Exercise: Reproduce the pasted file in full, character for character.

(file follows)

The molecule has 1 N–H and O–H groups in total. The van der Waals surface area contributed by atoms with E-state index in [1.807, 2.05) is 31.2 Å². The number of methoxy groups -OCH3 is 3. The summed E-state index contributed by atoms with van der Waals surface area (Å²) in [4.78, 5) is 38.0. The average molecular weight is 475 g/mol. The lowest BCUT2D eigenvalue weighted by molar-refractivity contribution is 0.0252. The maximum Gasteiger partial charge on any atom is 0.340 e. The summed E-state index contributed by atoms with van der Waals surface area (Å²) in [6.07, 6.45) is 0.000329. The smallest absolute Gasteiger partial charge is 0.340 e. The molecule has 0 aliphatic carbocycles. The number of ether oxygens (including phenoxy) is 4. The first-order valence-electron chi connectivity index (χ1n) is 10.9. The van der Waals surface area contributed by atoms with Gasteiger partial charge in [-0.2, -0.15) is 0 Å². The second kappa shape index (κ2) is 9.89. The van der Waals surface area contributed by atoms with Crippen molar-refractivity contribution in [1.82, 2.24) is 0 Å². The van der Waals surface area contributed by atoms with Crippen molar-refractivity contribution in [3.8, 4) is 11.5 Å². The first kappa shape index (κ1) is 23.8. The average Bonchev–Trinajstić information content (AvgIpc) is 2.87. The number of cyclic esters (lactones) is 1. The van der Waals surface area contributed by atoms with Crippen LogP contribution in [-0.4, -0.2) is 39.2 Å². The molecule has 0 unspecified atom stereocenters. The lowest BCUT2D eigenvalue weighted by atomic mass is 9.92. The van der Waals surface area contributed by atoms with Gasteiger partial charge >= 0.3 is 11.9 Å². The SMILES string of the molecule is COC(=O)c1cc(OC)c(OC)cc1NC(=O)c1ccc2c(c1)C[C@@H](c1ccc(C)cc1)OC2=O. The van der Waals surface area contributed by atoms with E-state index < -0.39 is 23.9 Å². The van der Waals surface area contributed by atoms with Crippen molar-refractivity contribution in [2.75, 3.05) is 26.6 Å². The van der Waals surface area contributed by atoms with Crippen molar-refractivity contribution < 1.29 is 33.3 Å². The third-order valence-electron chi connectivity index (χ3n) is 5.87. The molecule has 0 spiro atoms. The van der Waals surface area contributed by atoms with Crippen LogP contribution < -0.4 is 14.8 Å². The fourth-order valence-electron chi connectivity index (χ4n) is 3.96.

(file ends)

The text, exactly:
The molecule has 1 N–H and O–H groups in total. The van der Waals surface area contributed by atoms with E-state index in [1.807, 2.05) is 31.2 Å². The number of methoxy groups -OCH3 is 3. The summed E-state index contributed by atoms with van der Waals surface area (Å²) in [4.78, 5) is 38.0. The average molecular weight is 475 g/mol. The lowest BCUT2D eigenvalue weighted by molar-refractivity contribution is 0.0252. The maximum Gasteiger partial charge on any atom is 0.340 e. The summed E-state index contributed by atoms with van der Waals surface area (Å²) in [6.07, 6.45) is 0.000329. The smallest absolute Gasteiger partial charge is 0.340 e. The molecule has 0 aliphatic carbocycles. The number of ether oxygens (including phenoxy) is 4. The first-order valence-electron chi connectivity index (χ1n) is 10.9. The van der Waals surface area contributed by atoms with Gasteiger partial charge in [-0.2, -0.15) is 0 Å². The second kappa shape index (κ2) is 9.89. The van der Waals surface area contributed by atoms with Crippen molar-refractivity contribution in [1.82, 2.24) is 0 Å². The van der Waals surface area contributed by atoms with Crippen molar-refractivity contribution in [3.8, 4) is 11.5 Å². The first kappa shape index (κ1) is 23.8. The average Bonchev–Trinajstić information content (AvgIpc) is 2.87. The number of cyclic esters (lactones) is 1. The van der Waals surface area contributed by atoms with Crippen LogP contribution in [-0.4, -0.2) is 39.2 Å². The molecule has 0 unspecified atom stereocenters. The lowest BCUT2D eigenvalue weighted by atomic mass is 9.92. The van der Waals surface area contributed by atoms with Gasteiger partial charge >= 0.3 is 11.9 Å². The SMILES string of the molecule is COC(=O)c1cc(OC)c(OC)cc1NC(=O)c1ccc2c(c1)C[C@@H](c1ccc(C)cc1)OC2=O. The van der Waals surface area contributed by atoms with E-state index < -0.39 is 23.9 Å². The van der Waals surface area contributed by atoms with Crippen molar-refractivity contribution in [2.75, 3.05) is 26.6 Å². The van der Waals surface area contributed by atoms with Crippen molar-refractivity contribution < 1.29 is 33.3 Å². The third-order valence-electron chi connectivity index (χ3n) is 5.87. The molecule has 0 spiro atoms. The van der Waals surface area contributed by atoms with Crippen LogP contribution < -0.4 is 14.8 Å². The fourth-order valence-electron chi connectivity index (χ4n) is 3.96.